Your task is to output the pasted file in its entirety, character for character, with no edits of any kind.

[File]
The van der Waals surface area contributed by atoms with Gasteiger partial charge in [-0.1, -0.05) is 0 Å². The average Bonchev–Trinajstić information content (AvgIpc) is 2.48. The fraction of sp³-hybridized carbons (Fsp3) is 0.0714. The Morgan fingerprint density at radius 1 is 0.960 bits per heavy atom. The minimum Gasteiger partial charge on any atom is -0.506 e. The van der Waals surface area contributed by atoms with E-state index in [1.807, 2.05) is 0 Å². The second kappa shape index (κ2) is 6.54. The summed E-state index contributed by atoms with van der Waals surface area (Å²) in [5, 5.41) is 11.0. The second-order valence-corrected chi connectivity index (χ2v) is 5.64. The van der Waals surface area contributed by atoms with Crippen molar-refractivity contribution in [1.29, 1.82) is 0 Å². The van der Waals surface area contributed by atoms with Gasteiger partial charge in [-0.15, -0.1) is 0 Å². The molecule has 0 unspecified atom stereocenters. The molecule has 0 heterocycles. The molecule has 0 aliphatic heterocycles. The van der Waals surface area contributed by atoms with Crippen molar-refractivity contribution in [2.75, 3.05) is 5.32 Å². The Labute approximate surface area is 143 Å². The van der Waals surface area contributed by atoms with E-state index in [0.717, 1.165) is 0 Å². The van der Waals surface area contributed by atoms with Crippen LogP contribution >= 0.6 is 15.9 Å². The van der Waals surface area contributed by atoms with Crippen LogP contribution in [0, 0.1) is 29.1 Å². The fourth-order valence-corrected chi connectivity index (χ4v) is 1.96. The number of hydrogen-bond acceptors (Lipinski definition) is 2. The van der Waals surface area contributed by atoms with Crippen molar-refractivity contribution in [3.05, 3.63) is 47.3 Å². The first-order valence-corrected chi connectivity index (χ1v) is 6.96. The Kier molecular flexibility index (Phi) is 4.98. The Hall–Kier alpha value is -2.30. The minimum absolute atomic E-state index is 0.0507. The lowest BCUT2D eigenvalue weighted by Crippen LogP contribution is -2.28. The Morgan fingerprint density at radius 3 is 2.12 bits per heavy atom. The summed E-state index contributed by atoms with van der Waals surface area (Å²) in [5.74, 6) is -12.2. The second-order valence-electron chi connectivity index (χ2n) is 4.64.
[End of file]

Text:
The van der Waals surface area contributed by atoms with Gasteiger partial charge in [-0.1, -0.05) is 0 Å². The average Bonchev–Trinajstić information content (AvgIpc) is 2.48. The fraction of sp³-hybridized carbons (Fsp3) is 0.0714. The Morgan fingerprint density at radius 1 is 0.960 bits per heavy atom. The minimum Gasteiger partial charge on any atom is -0.506 e. The van der Waals surface area contributed by atoms with E-state index in [1.807, 2.05) is 0 Å². The second kappa shape index (κ2) is 6.54. The summed E-state index contributed by atoms with van der Waals surface area (Å²) in [5, 5.41) is 11.0. The second-order valence-corrected chi connectivity index (χ2v) is 5.64. The van der Waals surface area contributed by atoms with Crippen molar-refractivity contribution in [1.29, 1.82) is 0 Å². The van der Waals surface area contributed by atoms with Gasteiger partial charge in [-0.15, -0.1) is 0 Å². The molecule has 0 unspecified atom stereocenters. The molecule has 0 heterocycles. The molecule has 0 aliphatic heterocycles. The van der Waals surface area contributed by atoms with Crippen molar-refractivity contribution in [2.75, 3.05) is 5.32 Å². The Labute approximate surface area is 143 Å². The van der Waals surface area contributed by atoms with E-state index in [0.717, 1.165) is 0 Å². The van der Waals surface area contributed by atoms with Crippen LogP contribution >= 0.6 is 15.9 Å². The van der Waals surface area contributed by atoms with Crippen LogP contribution in [0, 0.1) is 29.1 Å². The fourth-order valence-corrected chi connectivity index (χ4v) is 1.96. The number of hydrogen-bond acceptors (Lipinski definition) is 2. The van der Waals surface area contributed by atoms with Crippen molar-refractivity contribution in [3.05, 3.63) is 47.3 Å². The first-order valence-corrected chi connectivity index (χ1v) is 6.96. The Kier molecular flexibility index (Phi) is 4.98. The Hall–Kier alpha value is -2.30. The minimum absolute atomic E-state index is 0.0507. The lowest BCUT2D eigenvalue weighted by Crippen LogP contribution is -2.28. The Morgan fingerprint density at radius 3 is 2.12 bits per heavy atom. The summed E-state index contributed by atoms with van der Waals surface area (Å²) in [5.74, 6) is -12.2. The second-order valence-electron chi connectivity index (χ2n) is 4.64.